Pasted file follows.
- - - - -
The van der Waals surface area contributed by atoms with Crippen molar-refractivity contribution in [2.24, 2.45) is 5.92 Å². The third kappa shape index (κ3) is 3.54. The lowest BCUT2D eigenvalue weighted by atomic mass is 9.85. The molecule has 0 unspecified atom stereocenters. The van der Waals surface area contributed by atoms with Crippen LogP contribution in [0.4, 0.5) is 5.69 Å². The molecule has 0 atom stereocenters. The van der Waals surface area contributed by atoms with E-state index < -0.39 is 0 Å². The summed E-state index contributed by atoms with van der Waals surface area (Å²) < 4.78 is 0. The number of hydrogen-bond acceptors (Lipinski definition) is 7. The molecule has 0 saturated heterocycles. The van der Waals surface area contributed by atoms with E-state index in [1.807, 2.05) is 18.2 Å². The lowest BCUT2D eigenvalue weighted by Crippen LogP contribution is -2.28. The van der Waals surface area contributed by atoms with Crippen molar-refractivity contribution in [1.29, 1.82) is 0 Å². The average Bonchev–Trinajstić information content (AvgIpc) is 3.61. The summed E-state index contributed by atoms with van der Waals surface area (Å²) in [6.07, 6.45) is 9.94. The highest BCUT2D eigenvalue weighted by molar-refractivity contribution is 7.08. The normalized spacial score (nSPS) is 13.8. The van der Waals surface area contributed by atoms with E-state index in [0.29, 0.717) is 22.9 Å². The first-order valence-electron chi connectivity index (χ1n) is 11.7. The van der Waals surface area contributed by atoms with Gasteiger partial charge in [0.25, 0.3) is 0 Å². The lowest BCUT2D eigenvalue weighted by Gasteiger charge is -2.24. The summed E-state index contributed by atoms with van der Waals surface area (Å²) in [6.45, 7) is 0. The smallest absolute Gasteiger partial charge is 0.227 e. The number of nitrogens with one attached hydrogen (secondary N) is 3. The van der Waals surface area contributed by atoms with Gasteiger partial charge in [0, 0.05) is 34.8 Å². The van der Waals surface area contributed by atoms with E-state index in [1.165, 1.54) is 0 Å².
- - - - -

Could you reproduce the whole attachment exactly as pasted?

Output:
The van der Waals surface area contributed by atoms with Crippen molar-refractivity contribution in [2.24, 2.45) is 5.92 Å². The third kappa shape index (κ3) is 3.54. The lowest BCUT2D eigenvalue weighted by atomic mass is 9.85. The molecule has 0 unspecified atom stereocenters. The van der Waals surface area contributed by atoms with Crippen LogP contribution in [0.4, 0.5) is 5.69 Å². The molecule has 0 atom stereocenters. The van der Waals surface area contributed by atoms with E-state index < -0.39 is 0 Å². The summed E-state index contributed by atoms with van der Waals surface area (Å²) < 4.78 is 0. The number of hydrogen-bond acceptors (Lipinski definition) is 7. The molecule has 0 saturated heterocycles. The van der Waals surface area contributed by atoms with E-state index in [1.807, 2.05) is 18.2 Å². The lowest BCUT2D eigenvalue weighted by Crippen LogP contribution is -2.28. The van der Waals surface area contributed by atoms with Crippen molar-refractivity contribution in [1.29, 1.82) is 0 Å². The average Bonchev–Trinajstić information content (AvgIpc) is 3.61. The summed E-state index contributed by atoms with van der Waals surface area (Å²) in [6.07, 6.45) is 9.94. The highest BCUT2D eigenvalue weighted by molar-refractivity contribution is 7.08. The normalized spacial score (nSPS) is 13.8. The van der Waals surface area contributed by atoms with E-state index in [0.29, 0.717) is 22.9 Å². The first-order valence-electron chi connectivity index (χ1n) is 11.7. The van der Waals surface area contributed by atoms with Gasteiger partial charge in [0.25, 0.3) is 0 Å². The lowest BCUT2D eigenvalue weighted by Gasteiger charge is -2.24. The summed E-state index contributed by atoms with van der Waals surface area (Å²) in [6.45, 7) is 0. The smallest absolute Gasteiger partial charge is 0.227 e. The number of nitrogens with one attached hydrogen (secondary N) is 3. The van der Waals surface area contributed by atoms with Gasteiger partial charge in [0, 0.05) is 34.8 Å². The van der Waals surface area contributed by atoms with E-state index in [1.165, 1.54) is 0 Å².